In the end that 175km took me 4 hours and 30 minutes, averaging 39kph thanks to the help of a few truck drivers. The encouragement from those who I jumped behind and the cars who were overtaking us turned what could have been a soul destroying day into an adrenaline fuelled, fast paced and intense dash across the country. Sometimes, as with a few days prior to this, I want to go onto the gravel mountain roads and take it slow, but days like today the little kid who grew up racing at Herne Hill Velodrome comes out, and I was in the zone.
6: Durmitor National Park: Montengro. Day 25
Durmitor was another of those climbs that was supposedly among the best in the world. I can attest to that.
The day before I’d left Bosnia with the help of a local farmer who roped up my bike to get it across a huge, deep crater where a road used to be. The next day I was on perfectly tarmacked roads dipping around, under and through the sheer cliffs that borer Piva Canyon in Montenegro. One turn later and I was zig-zagging my way up the mountain side on my way to Durmitor, a stunningly picturesque National Park in north Montenegro.
The mountains here look like they’d been attacked by gods, with unnatural striations scratching the face and boulders that looked like they’d been flung around in some Olympian myth.
At the summit, a touring group had a huge lunch laid out and invited me over to join them. It was a fortunate coincidence, before long I found myself in some vast grass plains way off track, following the directions from the only farmer I saw for miles.
7: Slovenia to Croatia. Day 17
This day is up there for the number of borders I crossed that day. I travelled from Slovenia to Gorizia in Italy then back to Slovenia and back into Italy, this time in Trieste, then Slovenia again before entering Croatia. I hadn’t planned to go to Italy but the thought of a €1 coffee was too tempting to pass up. I had three.
This day has also stuck with me for the change of scenery and marked the end of the first real test of the ride, getting through the Alps. I began with the damp Alpine air hanging over the valleys I was descending through and as I dropped down towards the coast this evolved to become the harsh, arid and pine scented heat that is undeniably Mediterranean.
I felt I was making some headway into this mammoth journey with a mountain range now between myself and London. This was still the early days where I was struggling to process the size of the journey I was undertaking and feeling further from home made me simultaneously inspired and fearful.
8: Cardamom Mountains: Cambodia. Day 131
Part of the reason I loved the riding in Cambodia is because you’re never far from rough gravel tracks or a newly built, perfectly tarmacked main road. However, if you want a smooth drive travelling north to south in the west of the country, you have to be willing to take huge detours back to Phnom Penh.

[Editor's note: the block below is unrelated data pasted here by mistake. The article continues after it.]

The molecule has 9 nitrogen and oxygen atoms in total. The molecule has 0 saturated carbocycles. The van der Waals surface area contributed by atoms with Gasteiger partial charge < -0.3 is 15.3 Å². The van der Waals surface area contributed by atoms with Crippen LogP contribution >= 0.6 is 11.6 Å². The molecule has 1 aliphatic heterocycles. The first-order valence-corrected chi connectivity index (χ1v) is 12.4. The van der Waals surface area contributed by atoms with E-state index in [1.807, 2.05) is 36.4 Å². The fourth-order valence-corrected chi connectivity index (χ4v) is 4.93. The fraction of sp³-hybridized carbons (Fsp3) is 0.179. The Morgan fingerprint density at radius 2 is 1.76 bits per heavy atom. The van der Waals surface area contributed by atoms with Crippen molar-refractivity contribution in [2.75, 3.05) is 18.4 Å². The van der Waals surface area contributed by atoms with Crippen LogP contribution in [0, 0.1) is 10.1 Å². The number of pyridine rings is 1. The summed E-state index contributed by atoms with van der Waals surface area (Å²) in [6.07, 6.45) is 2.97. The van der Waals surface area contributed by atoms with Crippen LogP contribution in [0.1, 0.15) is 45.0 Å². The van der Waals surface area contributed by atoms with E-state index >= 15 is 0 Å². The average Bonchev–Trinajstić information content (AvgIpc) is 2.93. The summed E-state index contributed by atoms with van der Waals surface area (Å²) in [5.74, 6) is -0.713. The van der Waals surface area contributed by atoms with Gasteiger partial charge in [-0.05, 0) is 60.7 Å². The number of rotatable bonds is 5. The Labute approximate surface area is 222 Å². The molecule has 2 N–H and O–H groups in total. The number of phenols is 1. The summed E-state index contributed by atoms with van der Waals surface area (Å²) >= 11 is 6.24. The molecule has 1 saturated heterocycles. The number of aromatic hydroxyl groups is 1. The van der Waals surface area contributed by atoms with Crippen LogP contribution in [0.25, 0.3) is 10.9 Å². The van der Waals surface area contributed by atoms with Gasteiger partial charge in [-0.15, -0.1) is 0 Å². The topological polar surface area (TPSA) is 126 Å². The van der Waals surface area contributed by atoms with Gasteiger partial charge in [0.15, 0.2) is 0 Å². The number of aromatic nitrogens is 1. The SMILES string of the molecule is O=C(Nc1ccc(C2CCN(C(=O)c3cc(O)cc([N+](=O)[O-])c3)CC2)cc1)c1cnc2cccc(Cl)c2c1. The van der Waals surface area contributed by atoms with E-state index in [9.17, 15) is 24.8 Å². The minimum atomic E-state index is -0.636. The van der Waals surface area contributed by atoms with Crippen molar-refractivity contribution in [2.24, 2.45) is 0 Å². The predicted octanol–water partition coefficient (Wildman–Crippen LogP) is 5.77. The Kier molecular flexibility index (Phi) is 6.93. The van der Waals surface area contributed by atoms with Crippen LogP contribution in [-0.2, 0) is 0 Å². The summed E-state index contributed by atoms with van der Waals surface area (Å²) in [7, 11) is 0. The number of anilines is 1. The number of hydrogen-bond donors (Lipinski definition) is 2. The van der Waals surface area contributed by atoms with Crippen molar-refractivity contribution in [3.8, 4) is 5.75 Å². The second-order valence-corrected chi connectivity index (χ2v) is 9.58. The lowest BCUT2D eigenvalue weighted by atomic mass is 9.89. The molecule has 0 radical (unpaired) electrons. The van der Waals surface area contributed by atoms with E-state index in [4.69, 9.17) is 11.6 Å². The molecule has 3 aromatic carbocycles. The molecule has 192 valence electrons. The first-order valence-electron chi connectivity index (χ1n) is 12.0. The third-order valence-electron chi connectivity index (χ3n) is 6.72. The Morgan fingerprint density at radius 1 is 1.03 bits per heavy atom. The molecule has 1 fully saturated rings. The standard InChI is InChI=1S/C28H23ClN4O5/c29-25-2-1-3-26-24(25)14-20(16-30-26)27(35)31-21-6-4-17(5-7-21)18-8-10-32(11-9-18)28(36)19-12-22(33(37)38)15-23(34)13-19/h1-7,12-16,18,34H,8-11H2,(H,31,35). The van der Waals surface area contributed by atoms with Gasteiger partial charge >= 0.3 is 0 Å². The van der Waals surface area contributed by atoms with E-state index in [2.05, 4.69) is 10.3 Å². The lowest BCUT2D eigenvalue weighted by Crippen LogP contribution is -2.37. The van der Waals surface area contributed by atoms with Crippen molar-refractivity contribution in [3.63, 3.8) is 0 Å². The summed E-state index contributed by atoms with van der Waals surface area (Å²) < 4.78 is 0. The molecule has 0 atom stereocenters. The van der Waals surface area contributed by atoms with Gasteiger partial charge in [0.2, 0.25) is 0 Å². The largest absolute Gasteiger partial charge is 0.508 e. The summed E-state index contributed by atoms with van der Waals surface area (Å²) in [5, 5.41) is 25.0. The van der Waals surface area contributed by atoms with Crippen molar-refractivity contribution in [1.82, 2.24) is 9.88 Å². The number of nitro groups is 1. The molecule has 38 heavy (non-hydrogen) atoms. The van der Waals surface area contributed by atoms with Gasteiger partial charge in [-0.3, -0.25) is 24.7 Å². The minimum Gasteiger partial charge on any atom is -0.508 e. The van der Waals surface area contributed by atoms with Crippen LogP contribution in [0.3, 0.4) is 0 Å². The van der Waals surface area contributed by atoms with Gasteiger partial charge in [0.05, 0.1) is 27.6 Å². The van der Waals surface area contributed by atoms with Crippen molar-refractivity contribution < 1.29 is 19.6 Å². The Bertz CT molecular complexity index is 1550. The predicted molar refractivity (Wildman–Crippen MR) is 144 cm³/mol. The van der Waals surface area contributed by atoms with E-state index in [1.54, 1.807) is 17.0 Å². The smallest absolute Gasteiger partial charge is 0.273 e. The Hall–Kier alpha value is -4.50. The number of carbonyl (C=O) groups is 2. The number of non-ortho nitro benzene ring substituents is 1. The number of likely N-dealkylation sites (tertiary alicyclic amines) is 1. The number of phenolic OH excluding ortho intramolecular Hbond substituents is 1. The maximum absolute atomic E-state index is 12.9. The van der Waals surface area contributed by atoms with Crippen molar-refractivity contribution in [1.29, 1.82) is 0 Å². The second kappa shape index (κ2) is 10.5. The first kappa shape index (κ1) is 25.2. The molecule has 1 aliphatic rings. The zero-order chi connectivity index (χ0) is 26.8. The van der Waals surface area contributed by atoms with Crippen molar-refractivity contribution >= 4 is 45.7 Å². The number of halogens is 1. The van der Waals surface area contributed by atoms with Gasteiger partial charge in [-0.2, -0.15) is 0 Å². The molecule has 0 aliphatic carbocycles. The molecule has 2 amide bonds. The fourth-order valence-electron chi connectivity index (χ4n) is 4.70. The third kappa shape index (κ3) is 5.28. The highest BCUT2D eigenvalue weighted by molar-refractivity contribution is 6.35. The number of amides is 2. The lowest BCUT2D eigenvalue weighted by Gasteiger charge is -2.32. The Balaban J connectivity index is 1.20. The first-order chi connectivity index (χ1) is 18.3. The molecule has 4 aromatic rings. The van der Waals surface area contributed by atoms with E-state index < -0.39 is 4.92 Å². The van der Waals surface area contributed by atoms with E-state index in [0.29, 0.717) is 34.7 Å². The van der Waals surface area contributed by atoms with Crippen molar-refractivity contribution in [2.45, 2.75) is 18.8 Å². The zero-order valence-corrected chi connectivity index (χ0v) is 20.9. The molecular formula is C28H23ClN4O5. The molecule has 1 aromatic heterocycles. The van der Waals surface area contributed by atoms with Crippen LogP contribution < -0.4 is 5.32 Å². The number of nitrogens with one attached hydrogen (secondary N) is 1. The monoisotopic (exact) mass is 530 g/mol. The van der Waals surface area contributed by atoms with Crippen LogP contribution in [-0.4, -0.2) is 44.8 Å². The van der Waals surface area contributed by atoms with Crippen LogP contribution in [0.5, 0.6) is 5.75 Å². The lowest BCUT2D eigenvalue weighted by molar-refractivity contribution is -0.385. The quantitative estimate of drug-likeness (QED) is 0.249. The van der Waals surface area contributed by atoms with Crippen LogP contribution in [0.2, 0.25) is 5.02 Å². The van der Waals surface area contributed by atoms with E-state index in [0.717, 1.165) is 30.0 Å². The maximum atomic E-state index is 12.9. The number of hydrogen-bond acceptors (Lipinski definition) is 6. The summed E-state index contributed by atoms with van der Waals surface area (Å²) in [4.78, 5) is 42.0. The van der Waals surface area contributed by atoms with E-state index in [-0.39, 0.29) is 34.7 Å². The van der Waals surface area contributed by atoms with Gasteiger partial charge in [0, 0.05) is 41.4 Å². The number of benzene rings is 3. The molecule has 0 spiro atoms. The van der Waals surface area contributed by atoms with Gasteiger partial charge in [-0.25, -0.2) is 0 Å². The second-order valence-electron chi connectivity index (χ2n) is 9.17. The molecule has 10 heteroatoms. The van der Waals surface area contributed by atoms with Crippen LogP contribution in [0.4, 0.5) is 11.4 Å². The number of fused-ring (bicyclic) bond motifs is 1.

This road through the Cardamom Mountains is a wide gravel road (for the most part) which is currently being built into a main road to connect the cities in the west. With no signal or route on my Wahoo, I took a wrong turn somewhere and ended up on a small gravel track through the mountains. The earth, the jungle… they were so vibrant. I knew I’d found a special pocket of the country that other Barang (in Khmer it means ‘French’ but they use it to describe any foreigner) would never find themselves on.
Fortunately just before dark I found a house and signed to the owner asking if I could set my tent up. He obliged and also insisted on cooking me a hearty dinner of rice, dried fish and pork accompanied by homemade rice wine and Sting energy drink. Chhngan khlang na.
9: Bao Loc to Ho Chi Minh City: Vietnam. Day 116
Not the most inspiring day, but riding into Ho Chi Minh City was a rollercoaster and has traffic so unique to anywhere I’d been so far. HCMC is a city of about 9 million, but within it are over 7 million motorbikes. That’s nearly three times the amount of cars that we have in London, and then add the 0.8 million cars in HCMC on top of that and you might have an idea of how wild the roads are here. Except for major junctions, traffic lights aren’t really a thing in Vietnam and if there are, they’re often just a suggestion.
I’m convinced that the Vietnamese drivers have the best spatial awareness anywhere in the world; the way the traffic flows seamlessly around and through itself is mesmerising. From the outside it looks like chaos, but once you’re in it you can see the order and they behave in pre-emptive and thoughtful ways. You can’t switch off even for a second here, there’s so much information to take in that you’re constantly on high alert. It was a big adrenaline hit.
10: The First Day: London to Dover. Day 1
No list of my top 10 rides of Mind Mapping would be complete without Day 1. It meant so much to me to see so many people wishing me a good send off and the route to Dover was a special one, with what I think I can say was over 100 riders rolling out together from Herne Hill Velodrome.
It was the start of something big and I was nervous, excited, fearful, encouraged. That first day was also the hardest day of riding of this whole tour. I struggled so much on the flats, and on the short climb between Folkstone and Dover with the weight of the bike that I wasn’t yet used to, kept on asking myself how on earth I’d got myself into this. How would I hope to get through the Alps on this bike? Let alone the whole world.
I couldn’t comprehend the journey that this ride signified and now 166 days later as I write this in Phuket, Thailand, I’m equally as nervous and excited for the roads I’m yet to travel. At least by this point and unlike the first day, the bike now feels like home.